The current study was able to evidence the ability of videoconferencing in making this connection effective and viable for these populations. Furthermore, the study was able to demonstrate that despite adding another client to the therapeutic intervention, in the form of “the partner,” strong rapport could be developed and substantial benefits gained from the intervention. This therefore leaves two main implications evident in the results of the current study. Firstly, that videoconferencing is a viable means of engaging clients that may otherwise not seek therapeutic intervention, and secondly, that a couples’ intervention specifically can be conveyed successfully through such a medium.
Given that historically some therapists have held reservations about the ability of videoconferencing to foster a successful and therapeutically relevant relationship (Rees and Stone, 2005), the results of the current study contribute to a growing body of research suggesting that the alliance established through videoconferencing compares to that of face-to-face therapy (Rees and Maclaine, 2015; Richardson et al., 2015; de Boer et al., 2021). The current study was able to demonstrate the ability to foster such an alliance with a couple, despite no physical contact. The results of this study could therefore be used to enhance expansion of services to couples through technology, and provide therapists with a sense of confidence of its efficacy. The results of the current study can be used to inform policy directions and therapeutic intervention planning, and in this way have real world implications for the provision of clinical interventions for couples.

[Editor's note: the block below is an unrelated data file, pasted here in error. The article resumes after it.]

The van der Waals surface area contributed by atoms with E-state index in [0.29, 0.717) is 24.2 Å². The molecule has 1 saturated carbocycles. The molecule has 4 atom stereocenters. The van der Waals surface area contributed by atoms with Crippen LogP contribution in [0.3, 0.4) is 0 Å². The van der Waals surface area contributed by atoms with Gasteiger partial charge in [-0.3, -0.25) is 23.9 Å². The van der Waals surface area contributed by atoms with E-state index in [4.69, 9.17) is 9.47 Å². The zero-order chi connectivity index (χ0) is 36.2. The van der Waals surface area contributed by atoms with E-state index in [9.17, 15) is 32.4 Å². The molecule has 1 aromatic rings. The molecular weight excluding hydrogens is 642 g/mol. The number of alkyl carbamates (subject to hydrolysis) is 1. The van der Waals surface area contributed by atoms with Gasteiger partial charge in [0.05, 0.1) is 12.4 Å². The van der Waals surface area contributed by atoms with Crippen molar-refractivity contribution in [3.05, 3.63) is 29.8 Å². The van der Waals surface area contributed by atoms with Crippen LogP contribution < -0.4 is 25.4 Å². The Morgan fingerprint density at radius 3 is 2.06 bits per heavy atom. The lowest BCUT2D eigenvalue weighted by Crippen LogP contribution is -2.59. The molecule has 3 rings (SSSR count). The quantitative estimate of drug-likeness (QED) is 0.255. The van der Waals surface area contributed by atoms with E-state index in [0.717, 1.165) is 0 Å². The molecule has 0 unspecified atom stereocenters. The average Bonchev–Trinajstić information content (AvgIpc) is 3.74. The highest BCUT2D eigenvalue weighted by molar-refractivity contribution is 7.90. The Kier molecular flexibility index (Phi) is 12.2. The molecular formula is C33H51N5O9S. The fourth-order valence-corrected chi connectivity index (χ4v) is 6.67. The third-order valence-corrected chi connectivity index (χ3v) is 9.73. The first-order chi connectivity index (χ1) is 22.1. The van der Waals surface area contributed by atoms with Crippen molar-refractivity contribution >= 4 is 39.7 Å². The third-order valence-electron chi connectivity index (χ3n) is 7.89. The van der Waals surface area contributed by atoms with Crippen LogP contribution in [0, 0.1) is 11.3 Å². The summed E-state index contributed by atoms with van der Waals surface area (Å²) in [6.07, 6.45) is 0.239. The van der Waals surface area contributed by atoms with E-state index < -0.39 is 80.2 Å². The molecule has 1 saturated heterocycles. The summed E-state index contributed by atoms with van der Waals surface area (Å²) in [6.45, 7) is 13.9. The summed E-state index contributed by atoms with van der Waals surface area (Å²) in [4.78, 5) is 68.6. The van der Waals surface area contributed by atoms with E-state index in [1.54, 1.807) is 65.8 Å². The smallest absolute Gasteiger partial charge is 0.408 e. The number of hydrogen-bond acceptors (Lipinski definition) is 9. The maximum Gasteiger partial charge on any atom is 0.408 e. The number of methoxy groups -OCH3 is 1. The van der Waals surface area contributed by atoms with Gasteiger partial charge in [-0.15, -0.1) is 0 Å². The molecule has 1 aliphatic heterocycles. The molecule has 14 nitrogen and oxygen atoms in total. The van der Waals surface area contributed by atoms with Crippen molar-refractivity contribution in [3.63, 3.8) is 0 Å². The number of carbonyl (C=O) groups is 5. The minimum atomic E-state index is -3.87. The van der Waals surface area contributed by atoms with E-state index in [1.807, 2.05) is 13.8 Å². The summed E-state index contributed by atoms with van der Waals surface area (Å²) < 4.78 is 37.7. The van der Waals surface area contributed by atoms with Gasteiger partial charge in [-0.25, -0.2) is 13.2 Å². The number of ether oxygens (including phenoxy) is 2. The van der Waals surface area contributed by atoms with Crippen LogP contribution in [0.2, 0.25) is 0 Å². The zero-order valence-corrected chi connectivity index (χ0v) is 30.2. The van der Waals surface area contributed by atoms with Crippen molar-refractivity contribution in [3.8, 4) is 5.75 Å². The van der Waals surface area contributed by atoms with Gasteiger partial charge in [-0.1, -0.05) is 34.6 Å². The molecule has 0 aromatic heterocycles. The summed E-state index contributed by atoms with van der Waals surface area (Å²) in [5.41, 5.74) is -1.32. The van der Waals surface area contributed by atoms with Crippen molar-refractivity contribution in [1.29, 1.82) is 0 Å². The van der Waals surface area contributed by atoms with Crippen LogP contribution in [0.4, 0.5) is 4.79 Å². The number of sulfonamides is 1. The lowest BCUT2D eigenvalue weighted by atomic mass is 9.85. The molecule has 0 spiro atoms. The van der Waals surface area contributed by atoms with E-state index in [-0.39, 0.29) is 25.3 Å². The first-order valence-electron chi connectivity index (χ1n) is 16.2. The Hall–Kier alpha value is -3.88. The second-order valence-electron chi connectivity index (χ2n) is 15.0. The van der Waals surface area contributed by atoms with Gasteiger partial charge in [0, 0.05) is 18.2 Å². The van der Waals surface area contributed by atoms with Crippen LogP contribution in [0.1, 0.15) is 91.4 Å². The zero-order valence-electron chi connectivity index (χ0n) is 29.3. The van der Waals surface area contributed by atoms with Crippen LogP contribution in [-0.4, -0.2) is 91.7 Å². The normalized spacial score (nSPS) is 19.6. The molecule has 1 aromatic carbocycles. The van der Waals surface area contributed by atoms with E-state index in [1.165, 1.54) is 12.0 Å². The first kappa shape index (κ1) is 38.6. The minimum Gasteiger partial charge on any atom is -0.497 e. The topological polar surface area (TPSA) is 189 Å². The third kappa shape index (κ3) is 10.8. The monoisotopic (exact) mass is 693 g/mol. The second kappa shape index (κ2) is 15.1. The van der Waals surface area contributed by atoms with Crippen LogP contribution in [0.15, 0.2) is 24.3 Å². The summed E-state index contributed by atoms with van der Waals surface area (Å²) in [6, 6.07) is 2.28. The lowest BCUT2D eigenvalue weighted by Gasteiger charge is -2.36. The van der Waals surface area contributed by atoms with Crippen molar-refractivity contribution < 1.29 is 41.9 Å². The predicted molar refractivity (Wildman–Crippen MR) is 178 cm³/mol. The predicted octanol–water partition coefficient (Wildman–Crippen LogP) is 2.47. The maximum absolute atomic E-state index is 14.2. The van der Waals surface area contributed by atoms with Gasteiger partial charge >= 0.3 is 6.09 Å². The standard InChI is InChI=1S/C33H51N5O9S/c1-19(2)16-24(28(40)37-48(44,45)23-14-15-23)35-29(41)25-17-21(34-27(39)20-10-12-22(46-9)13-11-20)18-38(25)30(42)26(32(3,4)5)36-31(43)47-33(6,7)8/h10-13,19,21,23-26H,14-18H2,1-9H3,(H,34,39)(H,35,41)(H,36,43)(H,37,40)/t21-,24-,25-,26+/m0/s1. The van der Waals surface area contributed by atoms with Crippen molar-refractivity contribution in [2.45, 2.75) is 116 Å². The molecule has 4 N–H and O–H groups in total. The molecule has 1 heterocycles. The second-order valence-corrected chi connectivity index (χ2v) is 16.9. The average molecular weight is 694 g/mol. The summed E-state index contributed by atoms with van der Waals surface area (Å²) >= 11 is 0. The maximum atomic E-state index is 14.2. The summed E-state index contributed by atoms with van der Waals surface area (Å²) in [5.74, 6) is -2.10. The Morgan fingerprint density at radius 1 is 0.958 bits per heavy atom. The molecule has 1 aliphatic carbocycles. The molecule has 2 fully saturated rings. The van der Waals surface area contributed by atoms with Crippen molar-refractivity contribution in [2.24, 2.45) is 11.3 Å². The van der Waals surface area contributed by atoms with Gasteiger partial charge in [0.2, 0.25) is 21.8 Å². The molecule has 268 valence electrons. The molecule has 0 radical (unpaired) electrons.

Strengths and Limitations
The current study involves a number of strengths, such as clear identification of the intervention’s aims and the use of validated measures. The measures utilized in the current study have shown high reliability and validity in previous studies (Weiss et al., 1973; Horvath and Greenberg, 1989; Fowers and Olson, 1993; Antony et al., 1998; Attkisson and Greenfield, 2004; Garbarini et al., 2014), and high internal consistency in the current study. Another strength was having a previously established intervention (Halford et al., 2004; Petch et al., 2012) that was standardized across conditions, allowing for greater comparability. A single therapist was also used to conduct all interventions; this minimized any therapist confounding variables.
Furthermore, another strength of the current study design was its use of sealed envelopes provided to couples for the return of their WAI questionnaires. This was to ensure participants did not feel a sense of pressure, or fear of negative reprisal from the therapist, based on their feedback. Participants were reassured that results would not be viewed until their completion of the program. In terms of follow-up, while some studies have had longer follow-up periods (Halford et al., 2007; Hahlweg and Richter, 2010), given the resources and timespan of the current study, the 3-month follow-up period was adequate in demonstrating significant pre to follow-up results.